In the next place it may be remarked, that though the child is born, it may

die. Life, mere life, is an inestimable gift, and there is an infinite difference between existence in the lowest state and non-existence; but life in its early stages is peculiarly frail and delicate ; when the flame is first kindled, á breath will extinguish it. What care, therefore, is exercised to

preserve the tender infant, to choose the most wholesome air and salutary food, to avoid infectious disorders, and cherish its limbs with grateful warmth, and promote by frequent exercise the expansion of its powers! What anxiety if it appears to decline, instead of thriving in health and vigour! What expense or what trouble is spared to procure the most judicious advice, and find out the cause and apply the remedy? And shall we feel less care or less anxiety to preserve the life and well-being of the soul : ls pot equal care requisite in the beginnings of the spiritual life to prevent the smoaking flax from being quenched and the languishing virtue from becoming extinct? Çan our virtues gain strength without exercise, or spiritual beings thrive without spiritual food? Is the young Christian able to contend with the subtle cavils of sophistry, or to resist the contagion of evil example ? Can he breathe freely in the tainted atmosphere of impure communication ; and will his virtues have the same genuine and healthy complexion in the world as when protected and cherished in the shade of domestic retirement ? Examine yourselves, therefore, all you who are concerned for the well-heing of the immortal part within you, both whether you have undergone this important change and whether you are improving it to the perfection of the divine life. As to the first part of the question, much needless anxiety has formerly been incurred by weak and wellmeaning Christians for want of reflecting on this simple truth, that he whom we see living must some time or other certainly have been born. When we see a man walking, conversing, acting, exercising all the functions of animal life, we should think it very superfluous to inquire whether he had been born or no. Thus no other criterion is necessary to ascertain the reality of the new birth but the effects of it. When we see a man in whom holy affections and good principles bring forth the fruits of virtuous actions, we may be well assured that he is born in the gospel sense, though he may remember it as little as he does his natural birth. The operations of grace are gradual as well as those of nature; the widest fame is kindled at first by the smallest spark, and whatever is produced must be brought to perfection by slow and insensible degrees. Therefore, first, be not satisfied with merely being born. It is not enough that the child is born, it must grow too. Do you grow in grace and graces? In a healthy body the limus enlarge and shoot out. Å vigorous principle of life draws nourishment from every thing it takes; it cannot be stationary; if it does not thrive and increase, it must languish and die. It is not natural to rest in any stage, and especially in the earliest and weakest. We love children rather for the promise than the fruit. Lovely and interesting as they are, if they were to remain children we should be grievously disappointed. If, after having nursed them up to the full age of manhood, they were to retain the weakness and imbecility of an infant, instead of exciting tenderness they would raise disgust. And though the meanest renewed soul is precious in the sight of God, yet we must run and strive, and add to our faith virtue, and to virtue holiness and all the fair fruits of the spirit. Would you know, therefore, whether you are in this healthy and growing state, inquire with yourselves.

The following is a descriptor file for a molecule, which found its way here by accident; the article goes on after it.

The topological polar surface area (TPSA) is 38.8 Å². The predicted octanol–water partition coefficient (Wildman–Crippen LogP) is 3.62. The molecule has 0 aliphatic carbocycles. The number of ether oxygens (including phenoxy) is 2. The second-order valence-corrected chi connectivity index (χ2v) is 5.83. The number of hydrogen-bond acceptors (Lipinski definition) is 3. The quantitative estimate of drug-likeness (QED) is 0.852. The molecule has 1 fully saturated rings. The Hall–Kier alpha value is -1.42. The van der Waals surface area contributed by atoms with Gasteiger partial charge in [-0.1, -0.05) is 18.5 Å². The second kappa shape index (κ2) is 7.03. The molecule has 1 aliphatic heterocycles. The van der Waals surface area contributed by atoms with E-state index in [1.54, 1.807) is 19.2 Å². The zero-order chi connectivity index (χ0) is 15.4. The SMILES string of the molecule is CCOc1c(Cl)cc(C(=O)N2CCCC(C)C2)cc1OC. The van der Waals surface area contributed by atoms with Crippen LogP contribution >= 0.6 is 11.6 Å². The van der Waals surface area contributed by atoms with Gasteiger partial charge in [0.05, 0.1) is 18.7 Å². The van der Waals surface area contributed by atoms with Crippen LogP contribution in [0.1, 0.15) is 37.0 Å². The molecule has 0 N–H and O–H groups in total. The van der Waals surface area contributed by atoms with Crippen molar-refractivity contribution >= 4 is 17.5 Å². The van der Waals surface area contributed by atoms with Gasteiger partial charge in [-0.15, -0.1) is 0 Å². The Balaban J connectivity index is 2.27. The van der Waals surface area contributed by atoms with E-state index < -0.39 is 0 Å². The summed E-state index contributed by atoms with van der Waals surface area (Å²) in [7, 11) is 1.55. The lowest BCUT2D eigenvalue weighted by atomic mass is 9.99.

Is your taste pure and unvitiated, your appetite for spiritual things strong and vigorous, or can you not relish your sabbaths and your sermons except you meet with wit and eloquence and novelty to tickle the nicer ear? Can ye not love your duty unless it sorts with your inclination ? Are you various and capricious in your taste for divine things, sometimes longing and sometimes loathing ? Can ye not hold communion with a good Christian of plain, unadorned sense and homespun manners? Then is the com

plexion of your inward man too delicate and weakly. Ye are not only babes in Cbrist, but sickly babes too.

Is your conscience sensible and tender : It is a bad sign when in the natural man the feeling is numbed and torpid. Conscience is the moral sense or feeling every where diffused, and tremblingly alive to every impression. Does it continue quick and lively, or is it worn away by the irritation of frequent injuries? Is any part about you palsied and callous ? Then, indeed, is your soul's health in an alarming state, and you have great reason to apply to the Physician of souls for a cure,

Do you relish the word of God? I ask not do you read, though that were perhaps a question to be asked, but do you relish it? Are you revived by its promises, awed by its threats, quickened by its examples? Those who have acquired a taste for the literature of the schools, do as it were suck the sweetness from the poet's spring and imbibe into their souls the spirit of the classic page. Do you in like manner dwell upon the conversations and the life of your Saviour? Do you cling to them like a bee to the bud, and draw out their genuine flavour and sweetness ? Taste of that honey, and, like Jonathan, your eyes shall be enlightened.

Is your sense of invisible things quick and piercing? Where others see trees and suns and harvests, do you see God and Christ and glory? Where others see crosses and afflictions, set as it were in array against them, do you see graces springing and blessings dropping down upon you? Where others see the vain and miserable politics of this world, the fretting, bustling and contention of the children of it, do you see an overruling Providence, directing and ordering all things according to its own wise and beneficent purposes? Do you see God in every thing? Is he always intimately present to you in every scene and in every transaction, and nearer to your heart

any outward connexion? Then is the vital principle strong and vigorous

ihan within you.